Without financial support from parents, no owner-occupied homes for Chinese youth
Young people who want to buy a home in China, are dependent from their parents to a large extent, according to Wenjing Deng. According to her PhD thesis, government policies should invest more into the development of a healthy rental market for housing, to make young people less dependent of their parents.
Decades of policy reform in China have resulted in a public housing system in which owner-occupancy has moved to centre stage. Lots of young people in China experience difficulty finding an affordable house; financial support from their parents is essential to them. They are generally expected to reciprocate by fulfilling their moral obligation of caring for their parents in later life. The housing market therefore results in intergenerational transfers. This applies to an even greater extent to parents in rural areas, who have less opportunity to call on public services.
Chinese housing policy reform
Prior to 1978, employees who were loyal to the government had the best opportunities on the housing market. In that period, houses were allocated according to bureaucratic principles, and household income was of no importance. From 1978 onwards, rented houses (72% at the time) were converted into owner-occupied properties on a large scale and new owner-occupied properties were built (75% in 2010). Reforms in fields such as finance and urban planning created a ‘free market’ for purchasing owner-occupied properties. It was only in 2011 that the government began investing in public rental housing once again.
Differences between positions of men and women
Deng’s research reveals that young men more often receive financial support, and a greater level of financial support, from their parents than young women. It is therefore more difficult for women to build up personal capital and achieve financial independence; relatively speaking, women from single-child and urban families are the most likely to succeed in doing so. And while men are traditionally the homeowners in China, there are also women who share ownership with their husband, or who buy an additional house once married, either independently or together with their spouse. Women who move from a rural to an urban area are the worst off: they usually do not have a job and are completely economically dependent on their husband.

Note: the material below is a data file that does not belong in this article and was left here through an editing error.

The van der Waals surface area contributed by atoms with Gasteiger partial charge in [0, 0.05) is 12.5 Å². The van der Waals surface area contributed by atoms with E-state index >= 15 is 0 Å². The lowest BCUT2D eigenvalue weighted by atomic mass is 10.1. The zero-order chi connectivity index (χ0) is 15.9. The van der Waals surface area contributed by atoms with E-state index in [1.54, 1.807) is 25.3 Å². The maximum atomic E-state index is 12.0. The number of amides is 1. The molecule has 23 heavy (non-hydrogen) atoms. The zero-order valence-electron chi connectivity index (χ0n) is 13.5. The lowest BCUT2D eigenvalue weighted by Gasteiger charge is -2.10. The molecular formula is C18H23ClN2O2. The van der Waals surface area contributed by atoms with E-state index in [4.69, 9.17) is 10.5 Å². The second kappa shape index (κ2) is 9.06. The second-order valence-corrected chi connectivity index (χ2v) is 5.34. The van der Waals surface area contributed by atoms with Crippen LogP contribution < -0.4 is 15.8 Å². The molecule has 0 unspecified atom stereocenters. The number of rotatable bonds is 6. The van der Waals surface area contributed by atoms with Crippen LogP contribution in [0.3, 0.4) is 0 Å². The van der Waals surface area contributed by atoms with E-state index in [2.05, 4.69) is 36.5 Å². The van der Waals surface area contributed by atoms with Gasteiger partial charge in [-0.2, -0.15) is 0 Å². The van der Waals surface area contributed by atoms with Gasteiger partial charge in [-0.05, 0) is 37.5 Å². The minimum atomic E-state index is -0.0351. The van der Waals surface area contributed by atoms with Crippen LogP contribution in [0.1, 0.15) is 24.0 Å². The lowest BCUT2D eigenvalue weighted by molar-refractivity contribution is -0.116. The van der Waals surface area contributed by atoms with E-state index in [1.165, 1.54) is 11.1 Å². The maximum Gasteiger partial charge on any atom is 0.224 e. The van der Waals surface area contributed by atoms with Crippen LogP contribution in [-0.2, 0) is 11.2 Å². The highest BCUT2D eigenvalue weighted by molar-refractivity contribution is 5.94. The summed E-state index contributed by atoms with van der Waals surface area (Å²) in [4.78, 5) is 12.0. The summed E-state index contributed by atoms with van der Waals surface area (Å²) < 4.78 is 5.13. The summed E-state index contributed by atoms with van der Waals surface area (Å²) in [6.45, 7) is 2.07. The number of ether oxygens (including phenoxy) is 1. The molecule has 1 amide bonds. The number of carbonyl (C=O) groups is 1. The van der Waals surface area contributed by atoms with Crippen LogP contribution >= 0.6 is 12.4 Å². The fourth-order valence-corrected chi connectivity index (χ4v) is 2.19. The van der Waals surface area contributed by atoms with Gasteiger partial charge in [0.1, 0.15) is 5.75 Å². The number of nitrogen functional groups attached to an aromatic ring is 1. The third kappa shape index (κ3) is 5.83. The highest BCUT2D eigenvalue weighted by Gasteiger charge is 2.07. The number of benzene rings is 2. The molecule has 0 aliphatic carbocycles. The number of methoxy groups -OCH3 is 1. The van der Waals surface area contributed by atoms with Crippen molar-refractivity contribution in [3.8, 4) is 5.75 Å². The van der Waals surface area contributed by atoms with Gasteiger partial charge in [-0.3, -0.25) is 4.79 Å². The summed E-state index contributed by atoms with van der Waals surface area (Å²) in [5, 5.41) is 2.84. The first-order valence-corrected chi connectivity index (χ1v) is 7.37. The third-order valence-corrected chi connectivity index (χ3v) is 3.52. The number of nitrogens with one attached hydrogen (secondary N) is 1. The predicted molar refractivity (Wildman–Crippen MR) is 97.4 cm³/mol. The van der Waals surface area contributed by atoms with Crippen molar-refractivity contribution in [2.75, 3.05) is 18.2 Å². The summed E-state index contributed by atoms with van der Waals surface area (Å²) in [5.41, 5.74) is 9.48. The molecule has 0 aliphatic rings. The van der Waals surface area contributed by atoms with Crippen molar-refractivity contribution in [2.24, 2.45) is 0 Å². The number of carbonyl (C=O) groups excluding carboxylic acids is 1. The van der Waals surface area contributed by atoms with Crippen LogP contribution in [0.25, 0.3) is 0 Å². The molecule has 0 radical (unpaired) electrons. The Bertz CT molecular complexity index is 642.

Two main systems of social coordination
Deng’s hypothesis is that two ‘main systems of social coordination’ have emerged in present-day China. There is a group who opt for owner-occupied properties, relying heavily on the husband’s parents. This arrangement involves agreements that the young couple will support the parents in the future: a system that draws on the principles of ‘home ownership-based welfare’. A second system involves a tenure-neutral housing policy, a highly developed welfare state, relatively little mutual dependence between parents and children, and equal opportunities for men and women. The first system of social coordination currently prevails. According to Deng, however, there are indications that China could develop towards the second system in the future.
Increase investment in rental market
The reforms in China in recent decades have had a major impact on the public housing system. The quality of housing has risen dramatically and the transition to a market economy has influenced housing opportunities, also those of young people. It is not so much what the young people earn that determines whether they are able to purchase a house, but rather the level of financial support they can count on from their parents. This can demotivate young people and have a negative effect on the Chinese economy. Deng’s recommendation is for the government to invest more heavily in the development of a healthy rental housing market in order to make young people less dependent on their parents and also increase home ownership opportunities for young women.